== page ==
Prisoners work off time in the woods |

Prisoners work off time in the woods

Andy Bourelle

Some women incarcerated by the Nevada prison system are getting a 2-for-1 deal – and helping preserve Lake Tahoe at the same time.

Women from the Silver Springs Conservation Camp are working, as part of an ongoing process, along the Nevada side of the Lake Tahoe Basin, thinning the forest and administering prescribed burns.

“They are doing such a great job, and we don’t hesitate to tell them that, so they can feel a sense of accomplishment,” said Rex Harold, state lands forester for the Nevada Division of State Lands. “I’m extremely confident in their work. I think I have the two best crews in the state of Nevada working for me.”

The women work on Wednesdays and Thursdays, rotating to projects on North and South Shores. Last week, they were burning piles near Kingsbury Grade. When the weather is wet again, they will be back.

Women from the detention center have been helping for three years, Harold said. They earn two days’ credit for each day they work.

“These are women who committed light-weight crimes: drugs, DUI. They’re not a threat to anybody,” he said. “The majority just got involved with the wrong crowd.”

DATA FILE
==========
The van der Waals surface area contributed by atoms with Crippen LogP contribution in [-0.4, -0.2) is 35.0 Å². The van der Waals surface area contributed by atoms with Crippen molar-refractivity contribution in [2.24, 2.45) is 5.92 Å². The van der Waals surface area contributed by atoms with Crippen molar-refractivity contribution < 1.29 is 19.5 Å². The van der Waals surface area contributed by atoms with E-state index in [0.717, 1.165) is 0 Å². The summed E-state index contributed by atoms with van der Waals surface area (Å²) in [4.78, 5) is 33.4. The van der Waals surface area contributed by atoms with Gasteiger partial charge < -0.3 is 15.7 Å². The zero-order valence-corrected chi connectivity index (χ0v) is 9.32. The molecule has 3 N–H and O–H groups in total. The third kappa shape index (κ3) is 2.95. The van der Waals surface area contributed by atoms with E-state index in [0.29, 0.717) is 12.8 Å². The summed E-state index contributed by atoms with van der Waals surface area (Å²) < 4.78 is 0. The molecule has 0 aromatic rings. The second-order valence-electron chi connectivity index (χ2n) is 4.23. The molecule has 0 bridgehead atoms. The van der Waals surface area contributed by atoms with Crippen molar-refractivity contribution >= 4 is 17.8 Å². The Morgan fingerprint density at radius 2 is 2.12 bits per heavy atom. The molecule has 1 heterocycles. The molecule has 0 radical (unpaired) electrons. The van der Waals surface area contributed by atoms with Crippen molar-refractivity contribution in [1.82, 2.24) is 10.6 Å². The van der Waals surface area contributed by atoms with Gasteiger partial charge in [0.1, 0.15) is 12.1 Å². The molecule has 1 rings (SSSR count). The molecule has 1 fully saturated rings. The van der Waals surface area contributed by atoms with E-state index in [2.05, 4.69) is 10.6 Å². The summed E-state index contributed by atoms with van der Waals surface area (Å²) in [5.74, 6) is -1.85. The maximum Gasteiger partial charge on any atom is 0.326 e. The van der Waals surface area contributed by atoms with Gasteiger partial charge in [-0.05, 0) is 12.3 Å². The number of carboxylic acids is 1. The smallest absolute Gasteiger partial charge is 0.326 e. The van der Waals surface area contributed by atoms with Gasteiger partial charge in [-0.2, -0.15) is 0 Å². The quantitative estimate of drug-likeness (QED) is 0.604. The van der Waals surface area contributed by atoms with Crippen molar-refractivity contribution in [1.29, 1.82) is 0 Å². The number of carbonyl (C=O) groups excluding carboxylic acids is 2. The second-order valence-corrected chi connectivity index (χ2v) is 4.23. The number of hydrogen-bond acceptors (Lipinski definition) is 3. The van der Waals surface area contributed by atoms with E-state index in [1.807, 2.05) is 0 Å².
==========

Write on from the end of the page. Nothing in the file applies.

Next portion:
Harold said he goes through the parcels and makes a prescription for that area, marking which trees need to be removed and deciding what brush to burn. Then the women cut the trees down with chain saws and burn the excess wood.

Two crews – organized by crew leaders Mike Philips and Keith Davis – complete the work.

“A lot of them enjoy the work. There are four girls, two on each crew, that said they want to look at going into conservation work when they get out, even though they probably never saw themselves doing this kind of work before,” he said. “Of course, others don’t like it at all and can’t wait to go back to Silver Springs at the end of the day. They just do it so they can get their 2-for-1 duty.”

Harold said he and the other state land workers try to encourage the women to take pride in the work.

“This is something they can feel good about, and maybe they never had that before,” he said. “Possibly, if there’s a devastating wildfire, that could be the only section of forest the fire skips over. We tell them, ‘You may be helping to save this section of the forest’s life with the work you’re doing.’ “

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